IT lobbyists work the Republican convention


IT lobbyists work the Republican convention

The Republican Convention in New York, like its UK party political counterparts, is surrounded by fringe meetings where special interest grops vie for the attention of the power brokers.

At tech-focused gatherings in New York, industry companies, lobbying groups and politicians tackled the IT industry's legislative wish-list.

Little hard selling went on at the events honouring "high-tech champions" and members of the Congressional Internet Caucus, but some key issues were highlighted.

Sponsor TechNet focused on looming changes to accounting rules that will force companies to deduct the cost of stock options from their earnings. The proposed rule change sent shock waves through the options-reliant IT industry, many companies saying they will have to scale back employee option plans if the change is implemented.

"Options are the number one, two and three issues we're dealing with," said Rick White, president and chief executive of TechNet, a lobbying group whose 200 members include representatives from Microsoft, Oracle, Hewlett-Packard, Intel and Cisco.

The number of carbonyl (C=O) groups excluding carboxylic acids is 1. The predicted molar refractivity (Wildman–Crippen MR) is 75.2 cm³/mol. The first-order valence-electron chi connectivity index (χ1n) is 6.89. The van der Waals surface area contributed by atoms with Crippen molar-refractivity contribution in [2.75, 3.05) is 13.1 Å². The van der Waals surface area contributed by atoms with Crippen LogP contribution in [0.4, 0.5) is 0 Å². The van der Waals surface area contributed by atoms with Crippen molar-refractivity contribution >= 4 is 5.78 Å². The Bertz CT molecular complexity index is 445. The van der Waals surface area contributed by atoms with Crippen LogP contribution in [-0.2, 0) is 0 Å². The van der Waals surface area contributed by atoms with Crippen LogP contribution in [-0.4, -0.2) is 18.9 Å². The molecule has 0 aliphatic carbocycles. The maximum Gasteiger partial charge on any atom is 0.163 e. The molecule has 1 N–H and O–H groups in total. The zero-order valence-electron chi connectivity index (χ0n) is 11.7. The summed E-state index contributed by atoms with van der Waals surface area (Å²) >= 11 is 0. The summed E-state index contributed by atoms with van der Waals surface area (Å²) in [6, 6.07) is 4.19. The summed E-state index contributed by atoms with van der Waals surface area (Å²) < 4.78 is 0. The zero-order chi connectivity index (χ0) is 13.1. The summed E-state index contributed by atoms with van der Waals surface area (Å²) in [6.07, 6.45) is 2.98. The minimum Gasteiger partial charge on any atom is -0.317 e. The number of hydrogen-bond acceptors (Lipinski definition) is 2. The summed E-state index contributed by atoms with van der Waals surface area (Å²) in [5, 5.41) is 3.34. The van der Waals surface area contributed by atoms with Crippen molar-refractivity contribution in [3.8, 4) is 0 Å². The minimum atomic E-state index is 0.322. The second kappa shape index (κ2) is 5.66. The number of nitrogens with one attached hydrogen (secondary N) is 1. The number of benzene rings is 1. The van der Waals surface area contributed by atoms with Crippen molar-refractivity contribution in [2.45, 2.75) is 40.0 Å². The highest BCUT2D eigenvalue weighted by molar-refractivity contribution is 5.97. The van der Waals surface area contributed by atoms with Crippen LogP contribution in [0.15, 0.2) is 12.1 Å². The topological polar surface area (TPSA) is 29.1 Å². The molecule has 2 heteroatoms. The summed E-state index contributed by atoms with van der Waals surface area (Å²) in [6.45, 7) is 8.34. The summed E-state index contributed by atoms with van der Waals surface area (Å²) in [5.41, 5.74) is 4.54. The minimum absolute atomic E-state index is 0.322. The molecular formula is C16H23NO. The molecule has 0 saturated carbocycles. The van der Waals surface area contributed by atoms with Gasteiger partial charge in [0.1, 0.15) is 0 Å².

A July amendment requiring the expensing only of options given to a company's five highest-paid officers awaits the verdict of the Senate.

Jonathan Zuck, president of the Association for Competitive Technology (ACT) lobbying group, which made its name as a fierce opponent of the government's antitrust prosecution of Microsoft, said intellectual property protection is critical to the IT industry's growth.

Officials of both ACT and TechNet acknowledged that technology concerns will take a back seat to national issues of security and economic policy.

"This is about the opportunity to talk with people we'll be dealing with in the fall. Education and relationship-building is the focus." Zuck said.

Stacy Cowley writes for IDG News Service

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